If he thinks it is time to bring to a stop his line of actions in accordance with Paticcasamuppada there is the way to get out of Samsara. If he continues to carry on as usual the cycle of Paticcasamuppada will go on and continue its relentless, process of sorrow, suffering, lamentation and despair and the whole mass of Dukkha (suffering).
When there is impact of 'eye' and 'visible object' there arises 'eye consciousness'. Yogis are advised to observe the 'eye consciousness' whether it still remains, passes away, or vanishes. It will be seen after observation that the same eye consciousness has already passed away or disappeared when it was observed by the observing consciousness. It will be obvious to the observer that the eye consciousness was no more to be found because its arising was momentary.
In like manner, whenever there arises eye consciousness or ear consciousness or nose consciousness or tongue consciousness or body consciousness or thought consciousness, the arising must be observed by the next observing consciousness (Knowledge). It is to be borne in mind that when the observing consciousness arises the arising of the eye consciousness or whatever consciousness has already vanished and disappeared because two parallel lines of consciousness never exist.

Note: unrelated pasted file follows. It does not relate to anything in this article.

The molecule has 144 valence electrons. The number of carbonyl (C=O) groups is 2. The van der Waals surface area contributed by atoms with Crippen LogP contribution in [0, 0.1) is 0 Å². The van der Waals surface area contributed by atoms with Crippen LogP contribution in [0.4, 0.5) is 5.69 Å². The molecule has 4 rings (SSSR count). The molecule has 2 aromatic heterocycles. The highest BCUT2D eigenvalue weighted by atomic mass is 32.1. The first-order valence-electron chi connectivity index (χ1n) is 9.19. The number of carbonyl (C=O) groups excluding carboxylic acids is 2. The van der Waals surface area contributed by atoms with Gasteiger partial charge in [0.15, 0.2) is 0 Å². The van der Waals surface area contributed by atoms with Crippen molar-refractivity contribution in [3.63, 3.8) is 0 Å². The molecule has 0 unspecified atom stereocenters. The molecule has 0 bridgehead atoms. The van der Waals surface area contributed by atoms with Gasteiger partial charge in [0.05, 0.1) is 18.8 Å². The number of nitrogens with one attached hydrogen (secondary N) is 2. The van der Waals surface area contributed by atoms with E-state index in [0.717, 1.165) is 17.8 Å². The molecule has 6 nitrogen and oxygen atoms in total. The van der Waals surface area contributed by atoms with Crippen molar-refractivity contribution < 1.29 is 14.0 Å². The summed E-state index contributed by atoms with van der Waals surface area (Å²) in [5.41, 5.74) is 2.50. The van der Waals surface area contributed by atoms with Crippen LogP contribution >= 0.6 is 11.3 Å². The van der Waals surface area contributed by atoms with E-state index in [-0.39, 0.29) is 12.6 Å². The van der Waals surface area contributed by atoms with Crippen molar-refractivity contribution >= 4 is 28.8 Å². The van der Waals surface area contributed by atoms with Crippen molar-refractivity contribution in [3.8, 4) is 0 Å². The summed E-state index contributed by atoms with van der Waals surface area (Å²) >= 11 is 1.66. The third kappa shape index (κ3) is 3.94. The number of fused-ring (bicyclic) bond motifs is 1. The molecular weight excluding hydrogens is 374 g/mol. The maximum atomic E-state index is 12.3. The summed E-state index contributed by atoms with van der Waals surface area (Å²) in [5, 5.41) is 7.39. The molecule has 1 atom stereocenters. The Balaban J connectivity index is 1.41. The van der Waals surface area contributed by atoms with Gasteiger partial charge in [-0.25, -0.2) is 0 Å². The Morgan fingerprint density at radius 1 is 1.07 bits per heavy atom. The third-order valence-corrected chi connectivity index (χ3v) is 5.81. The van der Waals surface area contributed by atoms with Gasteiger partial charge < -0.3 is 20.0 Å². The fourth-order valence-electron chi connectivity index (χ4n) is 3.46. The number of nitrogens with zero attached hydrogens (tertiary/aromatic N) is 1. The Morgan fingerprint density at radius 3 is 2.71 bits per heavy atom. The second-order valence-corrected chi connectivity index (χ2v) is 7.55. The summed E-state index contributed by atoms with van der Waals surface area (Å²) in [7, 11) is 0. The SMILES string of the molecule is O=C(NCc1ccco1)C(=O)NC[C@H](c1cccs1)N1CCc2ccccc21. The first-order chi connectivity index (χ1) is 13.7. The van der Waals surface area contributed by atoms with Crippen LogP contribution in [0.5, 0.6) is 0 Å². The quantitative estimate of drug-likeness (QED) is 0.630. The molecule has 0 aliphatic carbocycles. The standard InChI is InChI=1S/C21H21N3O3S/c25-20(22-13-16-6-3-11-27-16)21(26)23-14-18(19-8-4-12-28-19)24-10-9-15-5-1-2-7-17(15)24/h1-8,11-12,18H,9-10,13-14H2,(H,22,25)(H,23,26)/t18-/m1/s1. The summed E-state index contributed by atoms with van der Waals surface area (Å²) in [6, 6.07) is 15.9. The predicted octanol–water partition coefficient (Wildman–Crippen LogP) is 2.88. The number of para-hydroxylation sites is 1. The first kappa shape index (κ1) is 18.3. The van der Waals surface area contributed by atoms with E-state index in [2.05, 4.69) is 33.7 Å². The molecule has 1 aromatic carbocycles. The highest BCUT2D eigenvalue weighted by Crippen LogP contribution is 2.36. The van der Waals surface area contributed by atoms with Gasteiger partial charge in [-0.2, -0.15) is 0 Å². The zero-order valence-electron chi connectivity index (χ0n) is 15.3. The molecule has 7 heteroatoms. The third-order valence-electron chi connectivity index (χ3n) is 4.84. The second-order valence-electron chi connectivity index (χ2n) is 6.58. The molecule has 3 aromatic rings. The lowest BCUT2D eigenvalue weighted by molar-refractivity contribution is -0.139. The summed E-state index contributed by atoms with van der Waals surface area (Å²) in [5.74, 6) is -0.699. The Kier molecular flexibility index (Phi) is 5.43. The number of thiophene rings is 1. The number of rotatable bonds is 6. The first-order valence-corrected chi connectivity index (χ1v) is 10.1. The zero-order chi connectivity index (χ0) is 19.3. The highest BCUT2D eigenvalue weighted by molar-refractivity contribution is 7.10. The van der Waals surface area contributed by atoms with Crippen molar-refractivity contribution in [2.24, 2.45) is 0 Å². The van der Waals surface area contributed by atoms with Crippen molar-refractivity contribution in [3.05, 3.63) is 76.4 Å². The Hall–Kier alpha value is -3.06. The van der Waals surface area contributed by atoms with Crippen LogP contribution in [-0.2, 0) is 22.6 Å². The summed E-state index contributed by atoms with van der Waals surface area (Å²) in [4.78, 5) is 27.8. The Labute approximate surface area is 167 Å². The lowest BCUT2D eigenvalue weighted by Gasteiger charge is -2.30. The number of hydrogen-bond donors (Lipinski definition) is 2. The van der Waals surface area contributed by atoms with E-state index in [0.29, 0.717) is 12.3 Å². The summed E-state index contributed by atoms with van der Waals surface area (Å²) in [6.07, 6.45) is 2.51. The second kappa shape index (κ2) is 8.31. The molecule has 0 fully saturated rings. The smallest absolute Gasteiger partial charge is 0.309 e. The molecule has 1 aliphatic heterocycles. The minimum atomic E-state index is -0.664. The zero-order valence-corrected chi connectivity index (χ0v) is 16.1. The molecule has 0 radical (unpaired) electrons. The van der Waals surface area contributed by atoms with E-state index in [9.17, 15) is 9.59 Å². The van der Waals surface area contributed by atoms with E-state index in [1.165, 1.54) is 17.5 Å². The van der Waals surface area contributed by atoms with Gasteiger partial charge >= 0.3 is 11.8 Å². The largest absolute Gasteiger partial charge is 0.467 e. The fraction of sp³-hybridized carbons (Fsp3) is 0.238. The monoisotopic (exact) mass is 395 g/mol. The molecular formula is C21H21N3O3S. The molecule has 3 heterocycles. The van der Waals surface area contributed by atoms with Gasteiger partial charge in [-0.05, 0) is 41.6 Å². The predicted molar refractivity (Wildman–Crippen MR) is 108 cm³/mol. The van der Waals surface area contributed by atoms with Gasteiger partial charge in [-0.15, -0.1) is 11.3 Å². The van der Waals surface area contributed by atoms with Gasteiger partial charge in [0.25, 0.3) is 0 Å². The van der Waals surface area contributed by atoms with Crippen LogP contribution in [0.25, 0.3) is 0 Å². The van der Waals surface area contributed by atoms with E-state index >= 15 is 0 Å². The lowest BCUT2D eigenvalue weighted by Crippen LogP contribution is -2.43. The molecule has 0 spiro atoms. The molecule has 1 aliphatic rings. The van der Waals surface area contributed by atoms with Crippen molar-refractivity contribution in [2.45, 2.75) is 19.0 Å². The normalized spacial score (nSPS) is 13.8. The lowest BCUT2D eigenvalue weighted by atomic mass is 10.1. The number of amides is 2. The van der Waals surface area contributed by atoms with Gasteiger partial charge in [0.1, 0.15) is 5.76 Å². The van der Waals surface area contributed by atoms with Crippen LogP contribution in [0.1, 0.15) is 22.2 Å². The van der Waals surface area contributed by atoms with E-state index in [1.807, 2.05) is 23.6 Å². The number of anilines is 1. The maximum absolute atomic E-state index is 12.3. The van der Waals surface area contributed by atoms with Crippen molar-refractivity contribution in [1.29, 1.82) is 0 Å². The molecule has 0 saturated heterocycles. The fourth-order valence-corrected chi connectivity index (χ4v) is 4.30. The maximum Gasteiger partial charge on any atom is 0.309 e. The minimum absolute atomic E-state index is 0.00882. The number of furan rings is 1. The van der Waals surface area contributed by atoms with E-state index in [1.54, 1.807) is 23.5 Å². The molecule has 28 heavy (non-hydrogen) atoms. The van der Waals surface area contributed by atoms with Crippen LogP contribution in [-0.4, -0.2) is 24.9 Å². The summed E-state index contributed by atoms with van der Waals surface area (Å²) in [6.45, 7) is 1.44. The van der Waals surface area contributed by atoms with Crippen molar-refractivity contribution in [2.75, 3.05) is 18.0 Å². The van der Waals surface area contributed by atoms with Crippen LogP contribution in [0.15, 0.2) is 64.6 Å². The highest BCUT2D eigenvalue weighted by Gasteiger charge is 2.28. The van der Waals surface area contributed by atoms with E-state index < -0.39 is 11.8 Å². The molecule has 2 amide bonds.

'Annam Uppajjate cittan, Annam Cittan Nirujjati'.
This means only one consciousness can arise at a time. Therefore, the Yogis are advised to observe or contemplate that whatever Khandha arises, be it Rupa, Vedana, Sanna, Sankhara or Vinnana (consciousness) the arising is only momentary because it arises to disappear or pass away. This is exactly what your, our Khandhas are undergoing. Every arising is momentary. Old Khandha vanishes giving rise to anew and the same process goes on ad infinitum.
Should a Yogi miss observing or contemplating an eye consciousness, there will arise Tanha and if he misses again observing or contemplating Tanha, there will follow inevitably Upadana (grasping or clinging). He should observe and contemplate on Upadana. If he fails to do so there will follow Kammabhava, and when it arises, Jati, Jara and Marana will inevitably follow. Hence the revolving of Paticcasamuppada ad infinitum.
Here is another illustration according to the Pali text: